Peter Cowgill, the executive chairman of JD Sports, which has been one of the worst hit companies, said: “I feel like being physically sick. The way it has gone viral is so depressing.
He estimates that up to 30 of his stores have been damaged, some seriously so, and that the financial impact for his chain alone is “a substantial multi-million pound bill”, probably in excess of £10m.
He expressed frustration that not only had looters had the temerity to try on shoes before stealing them, they had also calmly queued up at tills to take off the security tags, before popping them into JD Sports carrier bags.
“It just shows a high level of confidence that fundamentally you are not going to get apprehended.”
Kiruna in Sweden. The town is made of wood so its not so tough to move.
The land 3,000 of its 22,000 of its residents live on is worth $460 million dollars.
A dozen historic structures are being moved plank by plank.
Sadly history tells us that it does, although not all cities benefited.
The Brixton Riots gave us City Challenge.
The property damage from the riots were £7.5 million. Though this was subject to statutory compensation, and indirect damage from loss of business was considerable.
Brixton City Challenge subsequently spent £37.5 million.
By the mid 1990s Brixton was booming, though arguably the City Challenge process has benefited property developers more than unemployed residents the area had been turned around.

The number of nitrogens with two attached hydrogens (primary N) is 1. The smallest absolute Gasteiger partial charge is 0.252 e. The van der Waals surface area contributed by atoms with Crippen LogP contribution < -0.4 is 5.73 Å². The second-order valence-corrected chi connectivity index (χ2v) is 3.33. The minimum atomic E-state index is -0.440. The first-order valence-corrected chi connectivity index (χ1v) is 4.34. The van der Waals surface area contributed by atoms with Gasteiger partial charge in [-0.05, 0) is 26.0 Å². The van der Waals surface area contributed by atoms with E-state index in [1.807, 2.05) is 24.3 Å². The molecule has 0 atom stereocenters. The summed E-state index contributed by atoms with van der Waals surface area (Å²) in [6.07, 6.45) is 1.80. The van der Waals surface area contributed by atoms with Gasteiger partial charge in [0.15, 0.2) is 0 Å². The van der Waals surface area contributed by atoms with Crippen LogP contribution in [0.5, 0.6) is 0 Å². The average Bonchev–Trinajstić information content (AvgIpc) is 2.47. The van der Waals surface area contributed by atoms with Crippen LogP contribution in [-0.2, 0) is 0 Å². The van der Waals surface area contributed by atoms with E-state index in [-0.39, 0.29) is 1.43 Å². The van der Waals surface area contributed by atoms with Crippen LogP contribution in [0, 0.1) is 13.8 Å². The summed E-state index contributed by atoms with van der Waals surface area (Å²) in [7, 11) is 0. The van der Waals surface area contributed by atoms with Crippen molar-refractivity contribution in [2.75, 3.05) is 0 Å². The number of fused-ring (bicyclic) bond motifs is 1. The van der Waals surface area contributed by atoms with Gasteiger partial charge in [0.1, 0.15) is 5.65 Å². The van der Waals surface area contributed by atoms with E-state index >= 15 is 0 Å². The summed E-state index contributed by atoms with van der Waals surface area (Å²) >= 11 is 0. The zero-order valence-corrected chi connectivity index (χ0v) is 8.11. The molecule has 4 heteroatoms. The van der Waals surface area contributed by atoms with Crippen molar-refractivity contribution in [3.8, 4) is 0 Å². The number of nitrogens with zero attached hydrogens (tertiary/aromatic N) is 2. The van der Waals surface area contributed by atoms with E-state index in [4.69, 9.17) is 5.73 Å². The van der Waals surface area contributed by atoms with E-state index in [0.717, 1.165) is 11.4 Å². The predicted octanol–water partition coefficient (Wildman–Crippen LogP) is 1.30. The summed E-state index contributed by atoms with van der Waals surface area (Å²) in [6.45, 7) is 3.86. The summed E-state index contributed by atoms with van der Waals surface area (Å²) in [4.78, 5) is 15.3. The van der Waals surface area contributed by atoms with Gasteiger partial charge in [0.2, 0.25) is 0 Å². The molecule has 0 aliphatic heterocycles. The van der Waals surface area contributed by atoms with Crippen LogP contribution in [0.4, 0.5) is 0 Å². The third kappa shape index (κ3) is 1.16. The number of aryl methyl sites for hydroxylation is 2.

For other places the equation is less clear. The Toxteth riots, the area has never really recovered.
Broadwater Farm, Tottenham never got the big regeneration money, apart from the farce of the New Deal for Communities in Seven Sisters (I can safely say that having worked for them).
St Pauls in Bristol has attracted considerable regeneration monies and despite problems has a bohemian reputation.
Handsworth continues to be a powederkeg, it had small disturbances last night.
Nigel Farage on BBC News now.
Arn’t you glad these fascists arn’t in power
Of course as we blogged earlier this could only be confirmed by parliament.
According to the Guardian
Deputy Assistant Commissioner Steve Kavanagh of the Metropolitan police told our crime correspondent, Sandra Laville: “If we need to, we will do so.”
Whilst Sir Hugh Orde speaking to SKY a moment ago said that this tactic was superseded 20 years ago and we would not want that kind of police force.
He even said that those advocating such tactics ‘do not know what they are talking about’
Clealy Brian Paddick’s concerns that no-one at the top of the met is a public order specialists is coming to fruition.
The sooner either Paddick or Orde can take over as commissioner the better.
Sir High Orde on Sky now saying this morning that the Justice Secretary and the Prime Minister have given him the assurance this a.m. that ‘space will be found’ in the prison system. That can only mean one thing, releasing existing prisoners early, given the Justice Departments budget constraints and the inability to build new prisons in a matter of weeks.